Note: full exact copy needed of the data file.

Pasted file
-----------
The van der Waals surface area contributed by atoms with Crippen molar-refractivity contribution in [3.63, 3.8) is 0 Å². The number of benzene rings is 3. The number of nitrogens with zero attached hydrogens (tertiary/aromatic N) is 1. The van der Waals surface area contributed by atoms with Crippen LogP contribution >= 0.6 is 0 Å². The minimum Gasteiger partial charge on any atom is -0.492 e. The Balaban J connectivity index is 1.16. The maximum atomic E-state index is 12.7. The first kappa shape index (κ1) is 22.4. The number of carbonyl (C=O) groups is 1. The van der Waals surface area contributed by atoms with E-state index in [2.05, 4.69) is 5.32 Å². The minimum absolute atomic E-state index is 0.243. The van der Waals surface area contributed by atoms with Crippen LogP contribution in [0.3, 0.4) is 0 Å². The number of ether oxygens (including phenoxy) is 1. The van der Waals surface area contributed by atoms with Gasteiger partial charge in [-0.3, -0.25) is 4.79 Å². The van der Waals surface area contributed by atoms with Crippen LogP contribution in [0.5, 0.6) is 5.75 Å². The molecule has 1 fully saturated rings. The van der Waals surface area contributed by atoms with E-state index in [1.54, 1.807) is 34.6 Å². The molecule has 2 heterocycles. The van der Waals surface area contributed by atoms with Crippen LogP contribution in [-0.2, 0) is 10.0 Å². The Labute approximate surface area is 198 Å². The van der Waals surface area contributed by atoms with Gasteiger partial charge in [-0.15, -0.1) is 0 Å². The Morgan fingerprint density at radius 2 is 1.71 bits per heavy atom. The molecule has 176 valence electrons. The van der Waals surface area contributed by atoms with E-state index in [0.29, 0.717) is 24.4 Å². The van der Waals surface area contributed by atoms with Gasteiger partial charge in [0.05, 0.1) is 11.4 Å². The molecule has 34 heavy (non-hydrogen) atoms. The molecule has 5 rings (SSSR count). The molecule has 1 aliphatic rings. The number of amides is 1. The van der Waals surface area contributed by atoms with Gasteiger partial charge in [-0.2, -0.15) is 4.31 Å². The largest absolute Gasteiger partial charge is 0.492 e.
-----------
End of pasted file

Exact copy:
The van der Waals surface area contributed by atoms with Crippen molar-refractivity contribution in [3.63, 3.8) is 0 Å². The number of benzene rings is 3. The number of nitrogens with zero attached hydrogens (tertiary/aromatic N) is 1. The van der Waals surface area contributed by atoms with Crippen LogP contribution >= 0.6 is 0 Å². The minimum Gasteiger partial charge on any atom is -0.492 e. The Balaban J connectivity index is 1.16. The maximum atomic E-state index is 12.7. The first kappa shape index (κ1) is 22.4. The number of carbonyl (C=O) groups is 1. The van der Waals surface area contributed by atoms with E-state index in [2.05, 4.69) is 5.32 Å². The minimum absolute atomic E-state index is 0.243. The van der Waals surface area contributed by atoms with Crippen LogP contribution in [0.3, 0.4) is 0 Å². The number of ether oxygens (including phenoxy) is 1. The van der Waals surface area contributed by atoms with Gasteiger partial charge in [-0.3, -0.25) is 4.79 Å². The van der Waals surface area contributed by atoms with Crippen LogP contribution in [0.5, 0.6) is 5.75 Å². The molecule has 1 fully saturated rings. The van der Waals surface area contributed by atoms with E-state index in [1.54, 1.807) is 34.6 Å². The molecule has 2 heterocycles. The van der Waals surface area contributed by atoms with Crippen LogP contribution in [-0.2, 0) is 10.0 Å². The Labute approximate surface area is 198 Å². The van der Waals surface area contributed by atoms with Gasteiger partial charge in [-0.15, -0.1) is 0 Å². The Morgan fingerprint density at radius 2 is 1.71 bits per heavy atom. The molecule has 176 valence electrons. The van der Waals surface area contributed by atoms with E-state index in [0.29, 0.717) is 24.4 Å². The van der Waals surface area contributed by atoms with Gasteiger partial charge in [0.05, 0.1) is 11.4 Å². The molecule has 34 heavy (non-hydrogen) atoms. The molecule has 5 rings (SSSR count). The molecule has 1 aliphatic rings. The number of amides is 1. The van der Waals surface area contributed by atoms with Gasteiger partial charge in [-0.2, -0.15) is 4.31 Å². The largest absolute Gasteiger partial charge is 0.492 e.